Avoid looking over the shoulder of someone who is speaking to you. Distractions of others entering the room are inevitable, but averting one’s eyes from the speaker to catch a glimpse of something or someone who may be more interesting is simply rude. We all know what it feels like to suddenly be left speaking to someone who has completely disengaged from the conversation. We don’t like being ignored or displaced, so why do it to others?

Lectures can be particularly difficult to hold one’s attention for too long unless the subject is gripping or the speaker is captivating. If our attention wanders off in a daydream, it might be just when some brilliant concept is clearly explained, falling on deaf ears. Before going to a talk, especially in the evening after dinner when falling asleep is easy, I make sure I have something to write on or record so I can take a few notes. When paying close enough attention to take notes, missing key points is less likely. Great information, often unrelated to the main topic, emerges almost as a bonus!

Remembering what people have said when one is distracted is practically impossible. Although we can actually hear more than one conversation at a time, we really only listen to one at a time, missing out on the others. This can happen with peoples’ names, important dates, or major talking points. When this happens, refocus on one conversation and let go of other distractions. In casual conversations this is less critical than it is in a business setting. However, when vital information slips one’s mind, the best way to handle the situation is to ask for it to be repeated. Being honest with colleagues instills trust. We all become distracted from time to time.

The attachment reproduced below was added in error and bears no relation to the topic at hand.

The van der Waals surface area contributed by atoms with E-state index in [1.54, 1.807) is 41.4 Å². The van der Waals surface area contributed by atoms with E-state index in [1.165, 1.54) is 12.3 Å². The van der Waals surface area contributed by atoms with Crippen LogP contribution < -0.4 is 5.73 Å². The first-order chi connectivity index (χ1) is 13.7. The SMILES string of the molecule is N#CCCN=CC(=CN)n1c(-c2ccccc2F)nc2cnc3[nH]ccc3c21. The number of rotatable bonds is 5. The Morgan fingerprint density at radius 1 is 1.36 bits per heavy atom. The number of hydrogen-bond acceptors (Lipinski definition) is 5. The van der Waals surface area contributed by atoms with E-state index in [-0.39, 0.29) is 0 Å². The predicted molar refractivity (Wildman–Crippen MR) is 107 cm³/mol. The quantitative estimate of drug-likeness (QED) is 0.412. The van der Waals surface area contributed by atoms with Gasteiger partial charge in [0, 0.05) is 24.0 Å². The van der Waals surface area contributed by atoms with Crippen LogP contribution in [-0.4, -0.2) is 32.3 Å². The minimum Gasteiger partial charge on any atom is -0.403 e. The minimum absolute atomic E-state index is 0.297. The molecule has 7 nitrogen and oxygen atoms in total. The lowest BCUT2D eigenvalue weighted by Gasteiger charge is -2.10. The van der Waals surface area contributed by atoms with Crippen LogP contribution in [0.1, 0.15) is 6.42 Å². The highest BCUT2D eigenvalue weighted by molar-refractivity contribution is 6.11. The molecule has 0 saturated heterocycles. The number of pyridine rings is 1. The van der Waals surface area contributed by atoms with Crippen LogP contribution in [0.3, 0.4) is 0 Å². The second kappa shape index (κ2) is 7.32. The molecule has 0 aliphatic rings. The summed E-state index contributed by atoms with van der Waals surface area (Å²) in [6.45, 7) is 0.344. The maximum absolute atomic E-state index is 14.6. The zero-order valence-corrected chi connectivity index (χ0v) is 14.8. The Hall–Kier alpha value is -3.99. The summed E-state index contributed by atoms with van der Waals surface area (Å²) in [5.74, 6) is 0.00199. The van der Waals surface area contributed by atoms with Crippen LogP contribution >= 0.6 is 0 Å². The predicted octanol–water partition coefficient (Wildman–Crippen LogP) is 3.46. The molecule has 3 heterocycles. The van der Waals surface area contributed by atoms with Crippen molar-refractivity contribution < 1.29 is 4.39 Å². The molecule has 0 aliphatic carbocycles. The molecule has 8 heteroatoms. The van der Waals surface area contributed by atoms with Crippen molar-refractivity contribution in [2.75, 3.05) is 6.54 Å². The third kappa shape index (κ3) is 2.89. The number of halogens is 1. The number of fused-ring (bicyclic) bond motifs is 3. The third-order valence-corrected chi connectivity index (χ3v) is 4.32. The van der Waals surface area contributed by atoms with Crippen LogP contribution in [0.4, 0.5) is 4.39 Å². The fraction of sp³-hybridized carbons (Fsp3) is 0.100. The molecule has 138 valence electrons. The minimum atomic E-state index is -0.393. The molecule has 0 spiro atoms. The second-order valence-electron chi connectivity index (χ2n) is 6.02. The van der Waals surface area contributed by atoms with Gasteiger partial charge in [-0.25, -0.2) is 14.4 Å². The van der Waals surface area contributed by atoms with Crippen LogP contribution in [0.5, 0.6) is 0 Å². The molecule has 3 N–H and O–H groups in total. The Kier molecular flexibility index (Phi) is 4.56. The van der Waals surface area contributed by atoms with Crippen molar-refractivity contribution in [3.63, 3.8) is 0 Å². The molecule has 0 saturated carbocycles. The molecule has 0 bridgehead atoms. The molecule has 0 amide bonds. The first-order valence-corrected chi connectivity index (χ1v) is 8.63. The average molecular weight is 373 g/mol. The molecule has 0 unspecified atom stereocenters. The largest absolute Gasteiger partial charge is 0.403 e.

People come to us in times of need, when there may be some acute stress in their lives. Often times, they may want an opportunity to vent or express their emotions. Sometimes they are looking for answers or guidance. By listening to them carefully, we can discern what they are really looking for and act accordingly.

Interacting socially occurs in one’s business life as well as one’s personal life. Navigating social mores can be daunting to anyone slightly shy. Talking about one’s own life can be one manner of coping; however, good manners and etiquette are about putting others first. Resist speaking only about yourself and your experiences, and ask questions of others about their lives and opinions. 

A good rule of thumb is to notice when we are talking about ourselves or when we become too intense about any subject. Try shifting the emphasis over to what is interesting to the other person, which gives you a chance to make sure they are as interested in the matter at hand as you are. 

Don’t repeat what someone has just said as a way of indicating you understood what was spoken. This interrupts the person speaking. Occasionally this may be appropriate, but is not a good practice. Many of us develop speech patterns, and listening patterns, too! Repeating conversations is akin to interrupting. By carefully listening to what someone is saying we not only demonstrate respect, we might learn something, too!